The chemistry of polyanilines is generally more complex with respect to other conducting polymers, due to their dependence on both the pH value and the oxidation states, described by three different forms known as leucoemeraldine base (fully reduced form), emeraldine base (EB) (50% oxidized form), and pernigraniline base (fully oxidized form). The most important is the EB form and its protonation by means of H+ ions, generated from protic acids, issues the emeraldine salt form, responsible of the strong increment of the conducting properties [6,7]. This process is reversible and it is possible for the presence of imine group basic sites located along the conducting polymer backbone. Nanogravimetric analysis demonstrates that these materials are suitable for applications as sensors for carbon dioxide [34]. From the experimental results, the highest peak of oscillation is obtained in the presence of O-methylaniline. The standardized synthesis of nanocomposite materials was carried out by oxidative polymerization under controlled conditions, maintaining the temperature at 0 ÷ 4°C by means of an ice bath for 24 h. The medium of reaction was 200 ml of 1 M HCl solution of the monomers. For the synthesis of the nanocomposites, we dispersed 100 mg CNTs in the medium of reaction by sonication. We performed the sonication by means of SONIC 300 VT equipment, setting a 10% power for 1 min in order to only disperse CNTs without braking processes. We used a monomer/MWNTs weight ratio of 100/1 and a monomer/oxidant molar ratio of 4/1. In order to obtain the solvent processable undoped form, we filtered and subsequently treated the crude materials in the doped form (emeraldine salt form) with ammonium hydroxide for 2 h. We finally filtered the undoped materials (EB form) and performed a treatment with methanol and diethyl ether in order to eliminate the oligomers, followed by the evaporation of the residue solvents by vacuum. The final products, in the EB forms, were completely soluble in chloroform. We fabricated the Langmuir monolayers in a LB trough (MDTcorp., Russia), 240 mm x 100 mm in size and 300 mL in volume, having a compression speed of 1.67 mm/s (100 cm2/min). The spreading solutions of nanocomposites were prepared by dissolving 5 mg of materials in 20 ml of chloroform. The Langmuir-Schaefer (LS) films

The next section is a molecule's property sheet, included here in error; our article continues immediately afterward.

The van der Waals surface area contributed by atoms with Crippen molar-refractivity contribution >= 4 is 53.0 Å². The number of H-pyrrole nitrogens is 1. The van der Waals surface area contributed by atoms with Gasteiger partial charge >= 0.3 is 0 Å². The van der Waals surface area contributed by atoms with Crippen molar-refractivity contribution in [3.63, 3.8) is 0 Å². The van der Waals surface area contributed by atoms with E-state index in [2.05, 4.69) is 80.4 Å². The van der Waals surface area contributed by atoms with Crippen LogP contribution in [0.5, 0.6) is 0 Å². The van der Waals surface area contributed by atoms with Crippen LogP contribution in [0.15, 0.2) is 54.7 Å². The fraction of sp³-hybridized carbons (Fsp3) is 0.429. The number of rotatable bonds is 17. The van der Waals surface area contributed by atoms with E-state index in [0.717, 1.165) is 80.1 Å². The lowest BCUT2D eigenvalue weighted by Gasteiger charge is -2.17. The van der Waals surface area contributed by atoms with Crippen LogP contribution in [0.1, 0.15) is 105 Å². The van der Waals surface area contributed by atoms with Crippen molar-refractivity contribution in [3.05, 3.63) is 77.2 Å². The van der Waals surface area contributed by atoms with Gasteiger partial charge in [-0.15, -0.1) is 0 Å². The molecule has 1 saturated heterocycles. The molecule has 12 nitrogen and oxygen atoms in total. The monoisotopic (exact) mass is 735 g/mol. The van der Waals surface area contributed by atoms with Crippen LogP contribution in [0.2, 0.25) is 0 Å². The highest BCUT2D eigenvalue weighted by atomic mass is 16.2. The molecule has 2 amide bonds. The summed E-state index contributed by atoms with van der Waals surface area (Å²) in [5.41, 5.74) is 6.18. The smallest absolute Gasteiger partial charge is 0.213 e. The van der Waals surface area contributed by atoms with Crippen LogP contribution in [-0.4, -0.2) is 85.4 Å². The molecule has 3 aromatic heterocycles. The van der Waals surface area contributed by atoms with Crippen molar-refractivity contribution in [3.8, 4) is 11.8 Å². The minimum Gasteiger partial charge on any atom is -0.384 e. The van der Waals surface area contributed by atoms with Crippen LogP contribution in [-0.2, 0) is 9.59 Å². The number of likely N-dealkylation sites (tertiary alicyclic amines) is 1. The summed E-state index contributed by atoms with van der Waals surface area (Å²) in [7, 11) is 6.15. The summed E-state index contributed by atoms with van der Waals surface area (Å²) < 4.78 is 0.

LB multi-layers of Laccase.